Wind turbines are seen at Thanet Offshore Wind Farm off the Kent coast in southern England September 23, 2010.
Offshore wind turbines may reduce wind speeds from hurricanes, a new study finds. REUTERS

Offshore wind farms may have more benefit than generating renewable electricity. A new study finds wind turbines could blunt the force of hurricanes before the storms hit land, preventing damage to cities and homes as well as to the turbines themselves.

The research, published online this week in the journal Nature Climate Change, concludes that wind turbines could reduce hurricanes’ wind speeds by 56-92 mph and wave heights and the resulting storm surge flooding by 6 to 79 percent.

"The little turbines can fight back the beast," Cristina Archer, a co-author of the study and associate professor at the University of Delaware's College of Earth, Ocean, and Environment, told CBS News.

Archer and Mark Jacobson, a professor of civil and environmental engineering at Stanford University, found in a previous study that there is more than enough wind to support energy needs worldwide and not affect the global climate.

Archer and Jacobson worked with Willet Kempton, Archer’s colleague at the University of Delaware, to simulate the effect wind turbines may have had during three hurricanes: Sandy and Isaac, which swept New York and New Orleans respectively in 2012, and Katrina, which hit New Orleans in 2005.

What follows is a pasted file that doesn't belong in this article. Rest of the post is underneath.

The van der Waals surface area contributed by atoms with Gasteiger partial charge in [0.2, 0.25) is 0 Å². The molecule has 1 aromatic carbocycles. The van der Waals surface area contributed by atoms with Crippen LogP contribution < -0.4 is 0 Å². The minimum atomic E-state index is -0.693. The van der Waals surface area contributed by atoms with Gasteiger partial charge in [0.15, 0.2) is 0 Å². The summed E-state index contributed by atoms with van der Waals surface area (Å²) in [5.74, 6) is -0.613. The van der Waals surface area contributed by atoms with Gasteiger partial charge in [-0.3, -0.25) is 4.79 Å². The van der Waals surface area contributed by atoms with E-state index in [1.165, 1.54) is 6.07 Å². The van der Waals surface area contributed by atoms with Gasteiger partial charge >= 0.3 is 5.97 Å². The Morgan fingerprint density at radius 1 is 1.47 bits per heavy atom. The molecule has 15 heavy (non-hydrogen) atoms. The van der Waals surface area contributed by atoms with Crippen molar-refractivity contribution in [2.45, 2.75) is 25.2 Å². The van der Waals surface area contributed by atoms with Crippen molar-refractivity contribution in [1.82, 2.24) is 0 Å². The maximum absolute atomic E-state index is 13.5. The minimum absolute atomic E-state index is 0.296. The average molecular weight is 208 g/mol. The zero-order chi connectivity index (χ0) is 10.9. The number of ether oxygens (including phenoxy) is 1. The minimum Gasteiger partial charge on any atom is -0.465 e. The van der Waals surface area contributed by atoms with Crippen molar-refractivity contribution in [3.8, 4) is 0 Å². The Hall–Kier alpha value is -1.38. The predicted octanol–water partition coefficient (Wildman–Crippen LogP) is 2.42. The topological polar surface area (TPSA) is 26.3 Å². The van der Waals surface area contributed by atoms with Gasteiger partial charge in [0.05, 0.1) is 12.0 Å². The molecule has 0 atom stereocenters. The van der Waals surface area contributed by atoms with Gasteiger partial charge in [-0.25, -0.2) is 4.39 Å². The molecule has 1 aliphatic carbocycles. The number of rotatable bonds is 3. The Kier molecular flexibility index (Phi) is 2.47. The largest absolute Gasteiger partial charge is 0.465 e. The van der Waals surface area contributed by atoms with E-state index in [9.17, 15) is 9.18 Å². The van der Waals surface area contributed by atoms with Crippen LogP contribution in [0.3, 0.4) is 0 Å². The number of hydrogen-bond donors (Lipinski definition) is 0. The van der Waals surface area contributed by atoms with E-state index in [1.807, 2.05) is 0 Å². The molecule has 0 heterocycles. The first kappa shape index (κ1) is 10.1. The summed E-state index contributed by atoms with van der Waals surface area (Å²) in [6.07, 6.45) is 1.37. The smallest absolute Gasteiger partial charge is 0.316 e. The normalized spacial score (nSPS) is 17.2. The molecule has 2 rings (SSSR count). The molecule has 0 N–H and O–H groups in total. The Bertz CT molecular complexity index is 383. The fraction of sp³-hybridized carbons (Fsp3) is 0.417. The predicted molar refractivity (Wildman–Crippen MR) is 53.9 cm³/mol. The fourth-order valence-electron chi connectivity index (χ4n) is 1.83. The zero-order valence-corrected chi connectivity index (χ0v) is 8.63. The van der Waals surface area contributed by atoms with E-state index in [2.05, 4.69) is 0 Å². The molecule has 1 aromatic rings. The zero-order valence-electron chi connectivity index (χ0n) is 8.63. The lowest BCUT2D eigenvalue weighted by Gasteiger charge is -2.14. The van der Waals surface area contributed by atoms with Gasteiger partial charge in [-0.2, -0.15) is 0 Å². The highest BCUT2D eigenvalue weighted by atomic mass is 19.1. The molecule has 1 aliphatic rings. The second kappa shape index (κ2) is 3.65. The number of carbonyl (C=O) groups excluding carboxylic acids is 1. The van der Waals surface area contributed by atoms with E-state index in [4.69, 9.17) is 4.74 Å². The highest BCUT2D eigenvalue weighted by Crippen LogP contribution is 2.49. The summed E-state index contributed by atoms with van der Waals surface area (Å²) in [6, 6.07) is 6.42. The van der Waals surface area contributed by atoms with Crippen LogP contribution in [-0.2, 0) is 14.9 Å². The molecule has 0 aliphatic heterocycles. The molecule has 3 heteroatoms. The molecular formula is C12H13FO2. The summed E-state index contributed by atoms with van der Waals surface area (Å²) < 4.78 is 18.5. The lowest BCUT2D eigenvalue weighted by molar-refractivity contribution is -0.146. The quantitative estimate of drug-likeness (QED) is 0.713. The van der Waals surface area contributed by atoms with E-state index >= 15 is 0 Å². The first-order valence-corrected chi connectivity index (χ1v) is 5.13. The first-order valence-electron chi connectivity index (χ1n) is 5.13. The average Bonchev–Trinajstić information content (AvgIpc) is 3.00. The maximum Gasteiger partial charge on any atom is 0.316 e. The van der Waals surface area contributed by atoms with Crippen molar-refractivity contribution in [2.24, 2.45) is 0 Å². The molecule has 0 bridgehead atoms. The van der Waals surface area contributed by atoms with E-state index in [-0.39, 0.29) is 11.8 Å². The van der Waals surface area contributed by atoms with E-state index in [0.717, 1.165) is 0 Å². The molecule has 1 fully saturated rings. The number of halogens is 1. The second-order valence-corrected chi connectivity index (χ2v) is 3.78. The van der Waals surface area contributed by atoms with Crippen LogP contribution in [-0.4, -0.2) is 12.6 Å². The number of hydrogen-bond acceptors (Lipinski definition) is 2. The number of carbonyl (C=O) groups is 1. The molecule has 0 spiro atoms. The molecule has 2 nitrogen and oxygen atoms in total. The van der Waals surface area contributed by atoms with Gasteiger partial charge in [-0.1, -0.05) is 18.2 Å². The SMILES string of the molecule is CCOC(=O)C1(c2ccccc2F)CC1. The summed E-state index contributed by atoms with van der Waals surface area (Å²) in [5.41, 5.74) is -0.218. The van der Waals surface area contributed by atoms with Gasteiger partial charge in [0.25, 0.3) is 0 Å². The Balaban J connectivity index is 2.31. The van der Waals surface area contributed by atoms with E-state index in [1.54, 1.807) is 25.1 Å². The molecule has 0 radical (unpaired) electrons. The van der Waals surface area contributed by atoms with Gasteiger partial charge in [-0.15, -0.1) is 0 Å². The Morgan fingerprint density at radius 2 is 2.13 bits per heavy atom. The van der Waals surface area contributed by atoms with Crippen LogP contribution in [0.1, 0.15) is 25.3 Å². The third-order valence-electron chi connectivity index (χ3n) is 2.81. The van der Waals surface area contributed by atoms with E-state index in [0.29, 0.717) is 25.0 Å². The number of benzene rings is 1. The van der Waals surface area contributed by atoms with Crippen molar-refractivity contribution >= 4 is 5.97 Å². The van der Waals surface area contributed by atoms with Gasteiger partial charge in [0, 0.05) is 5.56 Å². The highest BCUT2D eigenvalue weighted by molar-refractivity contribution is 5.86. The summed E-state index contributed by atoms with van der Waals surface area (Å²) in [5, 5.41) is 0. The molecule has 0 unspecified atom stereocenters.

They used computer models to calculate that wind farms off the coasts of New Orleans and New York would have reduced Katrina’s winds by 98 mph and Sandy’s by 87 mph. The wind turbines would have reduced storm surge by up to 34 percent for Sandy and 79 percent for Katrina.

The wind turbines would slow down the outer rotation winds of a hurricane, decreasing wave height that then reduces the movement of air toward the center of the hurricane. This would increase the central pressure, which slows the winds of the entire hurricane and dissipates the storm faster, the study explains.

Although the wind farms could not completely dissipate a hurricane or prevent the storm from forming, they would prevent significant damage to coastal cities, which could save lives, and they generate electricity in both normal and hurricane-like conditions.

The paper, titled “Taming Hurricanes with Arrays of Offshore Wind Turbines,” will be published in print in March.